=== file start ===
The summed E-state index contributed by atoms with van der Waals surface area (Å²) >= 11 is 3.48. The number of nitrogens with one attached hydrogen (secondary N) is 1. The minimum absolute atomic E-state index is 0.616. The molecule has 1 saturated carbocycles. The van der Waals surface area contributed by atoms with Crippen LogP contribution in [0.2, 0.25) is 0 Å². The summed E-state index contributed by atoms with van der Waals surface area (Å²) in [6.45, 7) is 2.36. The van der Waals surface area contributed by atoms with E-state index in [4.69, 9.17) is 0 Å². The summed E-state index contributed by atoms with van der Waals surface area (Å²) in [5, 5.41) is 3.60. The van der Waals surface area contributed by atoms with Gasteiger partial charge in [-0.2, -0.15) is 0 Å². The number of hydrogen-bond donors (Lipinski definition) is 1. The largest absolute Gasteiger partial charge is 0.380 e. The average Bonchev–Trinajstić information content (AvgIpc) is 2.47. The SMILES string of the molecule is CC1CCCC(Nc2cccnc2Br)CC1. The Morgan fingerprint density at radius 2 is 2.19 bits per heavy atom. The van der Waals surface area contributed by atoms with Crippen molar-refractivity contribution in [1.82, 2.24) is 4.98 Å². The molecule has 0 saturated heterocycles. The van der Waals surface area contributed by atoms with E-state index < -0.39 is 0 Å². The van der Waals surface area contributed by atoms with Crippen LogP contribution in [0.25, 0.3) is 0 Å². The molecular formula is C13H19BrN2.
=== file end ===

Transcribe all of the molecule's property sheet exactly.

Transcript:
The summed E-state index contributed by atoms with van der Waals surface area (Å²) >= 11 is 3.48. The number of nitrogens with one attached hydrogen (secondary N) is 1. The minimum absolute atomic E-state index is 0.616. The molecule has 1 saturated carbocycles. The van der Waals surface area contributed by atoms with Crippen LogP contribution in [0.2, 0.25) is 0 Å². The summed E-state index contributed by atoms with van der Waals surface area (Å²) in [6.45, 7) is 2.36. The van der Waals surface area contributed by atoms with E-state index in [4.69, 9.17) is 0 Å². The summed E-state index contributed by atoms with van der Waals surface area (Å²) in [5, 5.41) is 3.60. The van der Waals surface area contributed by atoms with Gasteiger partial charge in [-0.2, -0.15) is 0 Å². The number of hydrogen-bond donors (Lipinski definition) is 1. The largest absolute Gasteiger partial charge is 0.380 e. The average Bonchev–Trinajstić information content (AvgIpc) is 2.47. The SMILES string of the molecule is CC1CCCC(Nc2cccnc2Br)CC1. The Morgan fingerprint density at radius 2 is 2.19 bits per heavy atom. The van der Waals surface area contributed by atoms with Crippen molar-refractivity contribution in [1.82, 2.24) is 4.98 Å². The molecule has 0 saturated heterocycles. The van der Waals surface area contributed by atoms with E-state index < -0.39 is 0 Å². The van der Waals surface area contributed by atoms with Crippen LogP contribution in [0.25, 0.3) is 0 Å². The molecular formula is C13H19BrN2.